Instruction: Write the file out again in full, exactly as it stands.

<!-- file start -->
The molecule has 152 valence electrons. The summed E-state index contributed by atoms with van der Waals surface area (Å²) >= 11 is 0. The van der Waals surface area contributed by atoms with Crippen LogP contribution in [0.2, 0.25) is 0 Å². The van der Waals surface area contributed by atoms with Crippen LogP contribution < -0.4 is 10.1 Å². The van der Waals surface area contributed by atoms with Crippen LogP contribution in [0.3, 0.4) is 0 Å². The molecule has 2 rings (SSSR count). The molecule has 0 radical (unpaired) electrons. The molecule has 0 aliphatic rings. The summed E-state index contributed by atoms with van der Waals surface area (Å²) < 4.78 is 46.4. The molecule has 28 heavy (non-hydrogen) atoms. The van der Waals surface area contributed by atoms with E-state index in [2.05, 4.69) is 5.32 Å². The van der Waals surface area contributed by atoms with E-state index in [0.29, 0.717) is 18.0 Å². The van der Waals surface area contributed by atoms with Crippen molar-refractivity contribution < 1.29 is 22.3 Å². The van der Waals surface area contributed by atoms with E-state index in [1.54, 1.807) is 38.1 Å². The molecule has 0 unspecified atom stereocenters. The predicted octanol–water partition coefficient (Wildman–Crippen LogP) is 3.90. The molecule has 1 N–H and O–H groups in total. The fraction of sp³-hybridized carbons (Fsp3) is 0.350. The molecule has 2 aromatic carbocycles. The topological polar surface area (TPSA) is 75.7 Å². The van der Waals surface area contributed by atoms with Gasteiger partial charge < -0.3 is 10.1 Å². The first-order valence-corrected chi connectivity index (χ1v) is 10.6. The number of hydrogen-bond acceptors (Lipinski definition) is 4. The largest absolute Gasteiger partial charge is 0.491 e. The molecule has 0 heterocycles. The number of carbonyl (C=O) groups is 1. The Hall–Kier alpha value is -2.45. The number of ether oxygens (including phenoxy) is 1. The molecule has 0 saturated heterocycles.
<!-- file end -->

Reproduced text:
The molecule has 152 valence electrons. The summed E-state index contributed by atoms with van der Waals surface area (Å²) >= 11 is 0. The van der Waals surface area contributed by atoms with Crippen LogP contribution in [0.2, 0.25) is 0 Å². The van der Waals surface area contributed by atoms with Crippen LogP contribution < -0.4 is 10.1 Å². The van der Waals surface area contributed by atoms with Crippen LogP contribution in [0.3, 0.4) is 0 Å². The molecule has 2 rings (SSSR count). The molecule has 0 radical (unpaired) electrons. The molecule has 0 aliphatic rings. The summed E-state index contributed by atoms with van der Waals surface area (Å²) < 4.78 is 46.4. The molecule has 28 heavy (non-hydrogen) atoms. The van der Waals surface area contributed by atoms with E-state index in [2.05, 4.69) is 5.32 Å². The van der Waals surface area contributed by atoms with E-state index in [0.29, 0.717) is 18.0 Å². The van der Waals surface area contributed by atoms with Crippen molar-refractivity contribution < 1.29 is 22.3 Å². The van der Waals surface area contributed by atoms with E-state index in [1.54, 1.807) is 38.1 Å². The molecule has 0 unspecified atom stereocenters. The predicted octanol–water partition coefficient (Wildman–Crippen LogP) is 3.90. The molecule has 1 N–H and O–H groups in total. The fraction of sp³-hybridized carbons (Fsp3) is 0.350. The molecule has 2 aromatic carbocycles. The topological polar surface area (TPSA) is 75.7 Å². The van der Waals surface area contributed by atoms with Gasteiger partial charge < -0.3 is 10.1 Å². The first-order valence-corrected chi connectivity index (χ1v) is 10.6. The number of hydrogen-bond acceptors (Lipinski definition) is 4. The largest absolute Gasteiger partial charge is 0.491 e. The molecule has 0 heterocycles. The number of carbonyl (C=O) groups is 1. The Hall–Kier alpha value is -2.45. The number of ether oxygens (including phenoxy) is 1. The molecule has 0 saturated heterocycles.